Palestinian Maram and her mother Izdihar al-Amawi suffering from severe facial burns get fitted with a 3D-printed transparent face mask at a clinic run by the Doctors Without Borders (Medecins Sans frontieres - MSF) international healthcare charity in Gaza City, on February 22, 2021. Severely burned a year ago in an inferno caused by a gas leak, authorities said, in the Palestinian refugee camp of Nuseirat in the central Gaza Strip, Maram and her mother Intizar wear transparent 3D-printed plastic masks developed by the Doctors Without Borders (Medecins Sans frontieres - MSF) international healthcare charity, which put pressure on the face and advance the healing process, the NGO representative in Gaza said. Photograph:( AFP )
Eight-year-old Maram was severely burned a year ago in the Palestinian refugee camp of Nuseirat, in the central Gaza Strip
Maram al-Amawi, an 8-year-old girl in Gaza has been given a 3D-printed face mask in order to help her recovery from severe burns she received in a fire about a year ago. However, for the treatment to work, she has to wear it eight hours a day.
Eight-year-old Maram was severely burned a year ago in the Palestinian refugee camp of Nuseirat, in the central Gaza Strip.
The inferno, which local authorities said was caused by a gas leak, left 25 dead and dozens injured, and ravaged several shops.
Today, she and her mother, who was also seriously injured on the face and hands, wear transparent plastic masks developed by medical charity Doctors Without Borders (MSF).
The mask puts pressure on the face and speeds up the healing process. Doctors Without Borders (MSF) provided the mask.
To make this mask, the patient's face is copied using 3D scanner. This later allows printing of a customised plastic masks
The fitted mask, with adjustable straps to hold onto the face, has to be worn for between six months and a year, depending on the severity of the lesions.
'Family refused to look'
Even though her mask is transparent and fits perfectly with the contours of her soft face, Maram is afraid of being pointed at in the playground.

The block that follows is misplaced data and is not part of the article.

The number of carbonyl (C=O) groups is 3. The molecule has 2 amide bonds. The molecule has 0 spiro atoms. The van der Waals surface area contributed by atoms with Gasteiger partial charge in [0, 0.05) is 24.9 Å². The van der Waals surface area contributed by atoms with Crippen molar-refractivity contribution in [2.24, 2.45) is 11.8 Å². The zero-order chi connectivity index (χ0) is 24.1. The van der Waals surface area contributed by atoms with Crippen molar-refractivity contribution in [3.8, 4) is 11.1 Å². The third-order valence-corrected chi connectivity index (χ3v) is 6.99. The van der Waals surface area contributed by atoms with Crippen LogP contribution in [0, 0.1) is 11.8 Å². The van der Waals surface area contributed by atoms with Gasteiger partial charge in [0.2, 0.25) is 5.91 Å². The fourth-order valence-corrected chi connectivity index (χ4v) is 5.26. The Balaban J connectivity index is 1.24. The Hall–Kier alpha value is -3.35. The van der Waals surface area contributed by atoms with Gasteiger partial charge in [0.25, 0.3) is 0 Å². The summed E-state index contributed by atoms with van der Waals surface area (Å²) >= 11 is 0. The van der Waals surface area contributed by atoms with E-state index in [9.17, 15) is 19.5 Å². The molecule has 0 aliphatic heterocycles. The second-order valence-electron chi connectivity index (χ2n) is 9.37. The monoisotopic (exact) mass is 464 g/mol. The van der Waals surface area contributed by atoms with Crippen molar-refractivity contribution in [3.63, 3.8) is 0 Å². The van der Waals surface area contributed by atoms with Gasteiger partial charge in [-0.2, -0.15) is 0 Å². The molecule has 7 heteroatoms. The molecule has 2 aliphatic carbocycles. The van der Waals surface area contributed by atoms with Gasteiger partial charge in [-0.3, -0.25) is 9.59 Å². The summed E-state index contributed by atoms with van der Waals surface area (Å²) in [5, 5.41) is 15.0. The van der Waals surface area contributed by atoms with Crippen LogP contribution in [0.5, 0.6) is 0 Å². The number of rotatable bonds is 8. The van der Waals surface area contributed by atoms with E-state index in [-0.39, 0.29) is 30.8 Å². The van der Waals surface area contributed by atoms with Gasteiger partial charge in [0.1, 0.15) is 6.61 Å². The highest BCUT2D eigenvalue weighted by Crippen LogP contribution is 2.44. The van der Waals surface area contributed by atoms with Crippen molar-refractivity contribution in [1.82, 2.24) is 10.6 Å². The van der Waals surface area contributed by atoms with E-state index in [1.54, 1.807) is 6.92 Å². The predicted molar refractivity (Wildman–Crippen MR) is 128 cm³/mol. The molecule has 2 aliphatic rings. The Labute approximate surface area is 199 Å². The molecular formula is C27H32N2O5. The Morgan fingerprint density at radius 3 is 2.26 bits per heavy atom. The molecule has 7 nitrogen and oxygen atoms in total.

"The mask has made my burns better, but I'm afraid people will laugh at me if I wear it outside the house," the girl shyly confesses, dressed in the black-and-white striped lace uniform of her school, which is run by the UN agency for Palestinian refugees.
"I put it on as soon as I get home from classes."
In fact, she wears it eight hours a day.
As for her mother Izdihar al-Amawi, 31, she keeps her mask on for 16 hours, only removing it during the day to eat.
At night, she wears another mask, and she also has special gloves for burns on her hands.
"Our wounds have improved thanks to the mask," says Izdihar, who now manages to go about household chores like before the accident.
"We were waiting for the taxi after shopping and we suddenly heard a big explosion, then saw fire everywhere," she recalls.
Izdihar and Maram spent two months in hospital undergoing operations.
Accepting their disfigured complexions was not easy.
"My family refused to look at my face after the accident," says Izdihar.
"I only saw my face 50 days after the operation, in the elevator mirror while going to get my mask at the clinic."
The mother of four hopes the scars will disappear "in two or three years, as the doctors told us."